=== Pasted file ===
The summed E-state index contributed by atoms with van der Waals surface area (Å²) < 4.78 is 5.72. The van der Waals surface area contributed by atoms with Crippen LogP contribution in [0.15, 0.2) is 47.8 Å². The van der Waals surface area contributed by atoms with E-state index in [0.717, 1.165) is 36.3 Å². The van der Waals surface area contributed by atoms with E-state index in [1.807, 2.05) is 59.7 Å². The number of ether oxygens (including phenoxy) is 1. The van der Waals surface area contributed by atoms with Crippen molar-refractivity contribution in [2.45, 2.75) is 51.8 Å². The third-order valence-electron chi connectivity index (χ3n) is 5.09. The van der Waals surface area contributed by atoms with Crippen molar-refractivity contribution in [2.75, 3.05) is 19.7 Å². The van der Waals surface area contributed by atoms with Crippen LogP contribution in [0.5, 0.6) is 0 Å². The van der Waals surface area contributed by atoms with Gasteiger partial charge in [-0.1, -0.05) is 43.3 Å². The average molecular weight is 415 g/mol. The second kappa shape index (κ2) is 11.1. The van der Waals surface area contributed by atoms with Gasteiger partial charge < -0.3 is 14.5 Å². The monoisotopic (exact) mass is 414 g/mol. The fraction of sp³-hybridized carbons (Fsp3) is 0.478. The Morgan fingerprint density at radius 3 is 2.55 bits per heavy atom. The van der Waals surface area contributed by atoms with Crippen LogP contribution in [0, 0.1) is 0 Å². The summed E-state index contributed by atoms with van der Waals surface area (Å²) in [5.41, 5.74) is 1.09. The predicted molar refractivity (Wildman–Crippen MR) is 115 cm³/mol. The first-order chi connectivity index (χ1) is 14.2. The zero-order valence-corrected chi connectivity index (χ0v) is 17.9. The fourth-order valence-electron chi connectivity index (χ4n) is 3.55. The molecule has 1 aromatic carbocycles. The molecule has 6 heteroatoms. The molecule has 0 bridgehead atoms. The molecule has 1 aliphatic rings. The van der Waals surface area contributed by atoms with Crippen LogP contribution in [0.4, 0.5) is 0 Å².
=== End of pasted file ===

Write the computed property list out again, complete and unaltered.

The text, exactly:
The summed E-state index contributed by atoms with van der Waals surface area (Å²) < 4.78 is 5.72. The van der Waals surface area contributed by atoms with Crippen LogP contribution in [0.15, 0.2) is 47.8 Å². The van der Waals surface area contributed by atoms with E-state index in [0.717, 1.165) is 36.3 Å². The van der Waals surface area contributed by atoms with E-state index in [1.807, 2.05) is 59.7 Å². The number of ether oxygens (including phenoxy) is 1. The van der Waals surface area contributed by atoms with Crippen molar-refractivity contribution in [2.45, 2.75) is 51.8 Å². The third-order valence-electron chi connectivity index (χ3n) is 5.09. The van der Waals surface area contributed by atoms with Crippen molar-refractivity contribution in [2.75, 3.05) is 19.7 Å². The van der Waals surface area contributed by atoms with Crippen LogP contribution in [0.5, 0.6) is 0 Å². The van der Waals surface area contributed by atoms with Gasteiger partial charge in [-0.1, -0.05) is 43.3 Å². The average molecular weight is 415 g/mol. The second kappa shape index (κ2) is 11.1. The van der Waals surface area contributed by atoms with Gasteiger partial charge < -0.3 is 14.5 Å². The monoisotopic (exact) mass is 414 g/mol. The fraction of sp³-hybridized carbons (Fsp3) is 0.478. The Morgan fingerprint density at radius 3 is 2.55 bits per heavy atom. The van der Waals surface area contributed by atoms with Crippen LogP contribution in [0, 0.1) is 0 Å². The summed E-state index contributed by atoms with van der Waals surface area (Å²) in [5.41, 5.74) is 1.09. The predicted molar refractivity (Wildman–Crippen MR) is 115 cm³/mol. The first-order chi connectivity index (χ1) is 14.2. The zero-order valence-corrected chi connectivity index (χ0v) is 17.9. The fourth-order valence-electron chi connectivity index (χ4n) is 3.55. The molecule has 1 aromatic carbocycles. The molecule has 6 heteroatoms. The molecule has 0 bridgehead atoms. The molecule has 1 aliphatic rings. The van der Waals surface area contributed by atoms with Crippen LogP contribution in [0.4, 0.5) is 0 Å².